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Ecologically Unique And Globally Rare Habitat – The Cape’s Coastal Plain Ponds

by Kristin Andres

Coastal plain ponds are ecologically unique and a globally rare habitat. We have coastal plain ponds here on Cape Cod, proving once again that we live in a very special place.

The Cape’s freshwater ponds are connected to groundwater, which is recharged by the rain and snow that falls and soaks into the ground. Unlike other parts of the country where streams and rivers fill the ponds and lakes, it is precipitation that replenishes our freshwater on Cape Cod.

When we experience less than normal precipitation, the groundwater lowers and so does the level of water in the ponds and vice versa. It is this natural fluctuation of water levels that has created a special habitat niche for a remarkable plant community associated with coastal plain ponds.

The annual high water level, usually observed in the spring and year-round in some wetter years, inundates the pond shore.

This limits the common woody shrubs found around a pond to this elevation as they don’t like to be in standing water on a regular basis. Typical shrubs include high bush blueberry, leatherleaf and willow.

Usually by late summer the water level in the pond drops and more of the shoreline is exposed. Like a bathtub ring, a band can be observed on the shoreline, and this is where the specialized plant community comes to life.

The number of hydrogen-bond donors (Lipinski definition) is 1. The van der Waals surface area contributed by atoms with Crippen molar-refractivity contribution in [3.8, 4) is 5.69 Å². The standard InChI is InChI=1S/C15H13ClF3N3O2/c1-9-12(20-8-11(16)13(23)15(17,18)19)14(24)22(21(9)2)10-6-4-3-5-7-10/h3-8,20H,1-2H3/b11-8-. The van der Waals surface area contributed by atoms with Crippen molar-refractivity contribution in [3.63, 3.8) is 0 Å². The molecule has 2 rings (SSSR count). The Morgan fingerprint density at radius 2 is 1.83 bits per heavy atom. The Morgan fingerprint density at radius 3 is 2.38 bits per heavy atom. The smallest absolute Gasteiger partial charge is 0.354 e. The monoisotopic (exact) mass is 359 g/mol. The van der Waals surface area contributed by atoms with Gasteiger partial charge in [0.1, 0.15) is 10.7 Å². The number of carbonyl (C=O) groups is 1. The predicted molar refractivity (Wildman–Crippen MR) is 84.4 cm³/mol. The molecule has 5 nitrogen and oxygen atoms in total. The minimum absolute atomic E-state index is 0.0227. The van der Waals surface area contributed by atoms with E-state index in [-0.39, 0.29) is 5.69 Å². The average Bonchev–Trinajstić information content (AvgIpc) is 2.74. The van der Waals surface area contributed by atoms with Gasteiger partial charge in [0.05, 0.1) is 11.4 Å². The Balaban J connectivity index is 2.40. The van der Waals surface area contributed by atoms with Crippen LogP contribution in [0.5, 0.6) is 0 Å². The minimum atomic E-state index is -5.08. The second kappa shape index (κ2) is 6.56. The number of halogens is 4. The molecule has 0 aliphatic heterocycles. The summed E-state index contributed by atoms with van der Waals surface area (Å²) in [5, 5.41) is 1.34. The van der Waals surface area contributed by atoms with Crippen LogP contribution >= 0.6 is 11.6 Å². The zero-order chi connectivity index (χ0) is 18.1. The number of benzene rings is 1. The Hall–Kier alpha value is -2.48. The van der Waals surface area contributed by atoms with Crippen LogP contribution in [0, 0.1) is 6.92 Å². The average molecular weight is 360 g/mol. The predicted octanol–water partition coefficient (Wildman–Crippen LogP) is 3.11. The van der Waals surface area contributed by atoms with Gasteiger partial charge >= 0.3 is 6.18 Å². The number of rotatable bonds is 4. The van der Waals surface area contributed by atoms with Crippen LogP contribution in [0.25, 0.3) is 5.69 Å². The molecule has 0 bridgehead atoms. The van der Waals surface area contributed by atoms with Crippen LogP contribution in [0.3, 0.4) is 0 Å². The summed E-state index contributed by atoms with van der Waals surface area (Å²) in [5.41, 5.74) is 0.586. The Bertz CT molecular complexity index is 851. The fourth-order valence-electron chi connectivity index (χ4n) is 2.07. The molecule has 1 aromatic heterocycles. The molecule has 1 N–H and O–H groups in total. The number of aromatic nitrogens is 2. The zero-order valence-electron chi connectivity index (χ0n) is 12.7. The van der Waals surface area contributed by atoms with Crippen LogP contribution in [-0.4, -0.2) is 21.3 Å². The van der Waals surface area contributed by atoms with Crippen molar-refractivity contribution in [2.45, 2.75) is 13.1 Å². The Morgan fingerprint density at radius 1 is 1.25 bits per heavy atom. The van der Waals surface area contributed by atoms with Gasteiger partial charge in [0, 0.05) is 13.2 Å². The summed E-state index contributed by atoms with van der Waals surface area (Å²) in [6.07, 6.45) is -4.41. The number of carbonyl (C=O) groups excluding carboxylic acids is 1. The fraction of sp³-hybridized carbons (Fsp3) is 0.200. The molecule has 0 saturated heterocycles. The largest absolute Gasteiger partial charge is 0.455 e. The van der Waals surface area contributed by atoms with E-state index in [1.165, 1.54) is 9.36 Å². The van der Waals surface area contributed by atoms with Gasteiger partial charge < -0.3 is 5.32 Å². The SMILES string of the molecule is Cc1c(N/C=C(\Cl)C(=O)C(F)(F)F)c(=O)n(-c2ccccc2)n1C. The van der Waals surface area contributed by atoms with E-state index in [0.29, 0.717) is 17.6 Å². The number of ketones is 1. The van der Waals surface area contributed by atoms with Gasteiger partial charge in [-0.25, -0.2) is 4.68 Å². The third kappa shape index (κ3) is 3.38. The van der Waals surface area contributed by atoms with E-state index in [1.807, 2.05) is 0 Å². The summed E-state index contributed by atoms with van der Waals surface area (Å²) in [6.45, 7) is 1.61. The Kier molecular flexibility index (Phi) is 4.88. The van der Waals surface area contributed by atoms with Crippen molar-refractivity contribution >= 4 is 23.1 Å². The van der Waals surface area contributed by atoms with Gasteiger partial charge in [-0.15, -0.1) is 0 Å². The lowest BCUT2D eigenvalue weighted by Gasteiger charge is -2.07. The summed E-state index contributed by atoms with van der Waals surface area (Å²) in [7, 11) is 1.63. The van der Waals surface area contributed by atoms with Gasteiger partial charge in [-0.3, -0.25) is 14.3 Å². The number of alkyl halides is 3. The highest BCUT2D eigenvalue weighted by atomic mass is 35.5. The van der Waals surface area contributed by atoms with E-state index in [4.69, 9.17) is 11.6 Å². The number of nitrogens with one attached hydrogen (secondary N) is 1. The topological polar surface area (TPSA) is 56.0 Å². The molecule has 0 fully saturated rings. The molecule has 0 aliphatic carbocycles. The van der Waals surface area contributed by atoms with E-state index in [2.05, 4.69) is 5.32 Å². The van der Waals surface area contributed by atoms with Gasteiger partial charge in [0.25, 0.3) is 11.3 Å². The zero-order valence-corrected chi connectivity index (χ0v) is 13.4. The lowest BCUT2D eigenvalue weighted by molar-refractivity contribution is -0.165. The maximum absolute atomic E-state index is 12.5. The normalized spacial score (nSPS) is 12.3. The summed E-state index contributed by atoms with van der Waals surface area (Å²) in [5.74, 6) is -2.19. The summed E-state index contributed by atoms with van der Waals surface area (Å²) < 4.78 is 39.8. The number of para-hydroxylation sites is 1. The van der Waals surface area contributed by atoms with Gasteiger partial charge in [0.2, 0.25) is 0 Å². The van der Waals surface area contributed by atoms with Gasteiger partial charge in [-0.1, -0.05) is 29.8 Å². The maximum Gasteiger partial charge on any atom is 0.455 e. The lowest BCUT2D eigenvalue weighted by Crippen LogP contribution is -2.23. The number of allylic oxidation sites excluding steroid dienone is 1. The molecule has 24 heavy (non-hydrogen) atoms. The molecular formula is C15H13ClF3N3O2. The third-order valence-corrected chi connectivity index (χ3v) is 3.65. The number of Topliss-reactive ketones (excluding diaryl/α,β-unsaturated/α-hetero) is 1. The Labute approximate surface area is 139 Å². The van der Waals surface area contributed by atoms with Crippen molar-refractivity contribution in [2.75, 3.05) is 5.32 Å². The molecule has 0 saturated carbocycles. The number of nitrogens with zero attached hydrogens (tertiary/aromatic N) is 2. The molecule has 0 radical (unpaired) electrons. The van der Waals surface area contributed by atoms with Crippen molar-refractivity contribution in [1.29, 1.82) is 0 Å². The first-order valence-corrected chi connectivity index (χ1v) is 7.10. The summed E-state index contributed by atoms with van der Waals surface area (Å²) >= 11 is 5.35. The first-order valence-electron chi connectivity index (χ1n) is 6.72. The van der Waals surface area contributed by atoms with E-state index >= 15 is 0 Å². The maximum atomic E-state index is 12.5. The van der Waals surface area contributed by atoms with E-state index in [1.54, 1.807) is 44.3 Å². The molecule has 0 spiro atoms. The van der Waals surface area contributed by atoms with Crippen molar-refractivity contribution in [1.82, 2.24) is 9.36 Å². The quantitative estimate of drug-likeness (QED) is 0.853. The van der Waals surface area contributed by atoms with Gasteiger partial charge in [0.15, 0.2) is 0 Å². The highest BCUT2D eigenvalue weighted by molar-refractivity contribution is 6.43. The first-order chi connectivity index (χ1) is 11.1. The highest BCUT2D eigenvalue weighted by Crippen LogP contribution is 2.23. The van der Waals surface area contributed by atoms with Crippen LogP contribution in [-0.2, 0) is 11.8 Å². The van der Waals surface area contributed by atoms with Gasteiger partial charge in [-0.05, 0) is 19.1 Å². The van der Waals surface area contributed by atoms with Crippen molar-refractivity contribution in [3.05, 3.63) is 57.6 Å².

Some of these plants produce seeds and others will remain rooted, only to become submerged beneath the pond’s water with the winter and spring precipitation. But they will patiently wait, dormant for a year, or maybe several years will pass before the next low water opportunity exposes the shoreline. Only then can the seeds germinate and the plants grow and flower.

The plants that are characteristic of this specialized habitat include both commonly found species and globally restricted ones.

Globally restricted means they are found in very few locations worldwide. Coastal plain pond shores are known to have an abundance of state-protected and globally restricted rare plants. An example of this is the Plymouth gentian (Sabatia kennedyana), which is found in significant populations, but only in these limited coastal plain pond shorelines that have not been altered. The Plymouth gentian is commonly found growing with the yellow flat-topped goldenrod (Euthamia tenuifolia), pink tickseed (Coreopsis rosea) and golden pert (Gratiola aurea). Numerous kinds of rushes and sedges, boneset (Eupatorium perfoliatum) and purple gerardia (Agalinis purpurea) are commonly found with the state-listed rare New England boneset (Eupatorium novae-angliae) and the Maryland meadow beauty (Rhexia mariana).

The zonation of the coastal plain pond plant community is often described and is an observable gradation of plant species starting with a pitch pine-oak forest in the upland, followed by a shrub border dominated by highbush blueberry (Vaccinium corymbosum), sweet pepperbush (Clethra alnifolia) and green briar (Smilax rotundifolia). The next area around the pond shore, when exposed with lower water levels, is dominated by the coastal plain flat-topped goldenrod, pond shore rush (Juncus pelocarpus), pink tickseed, golden pert and, hopefully, the Plymouth gentian.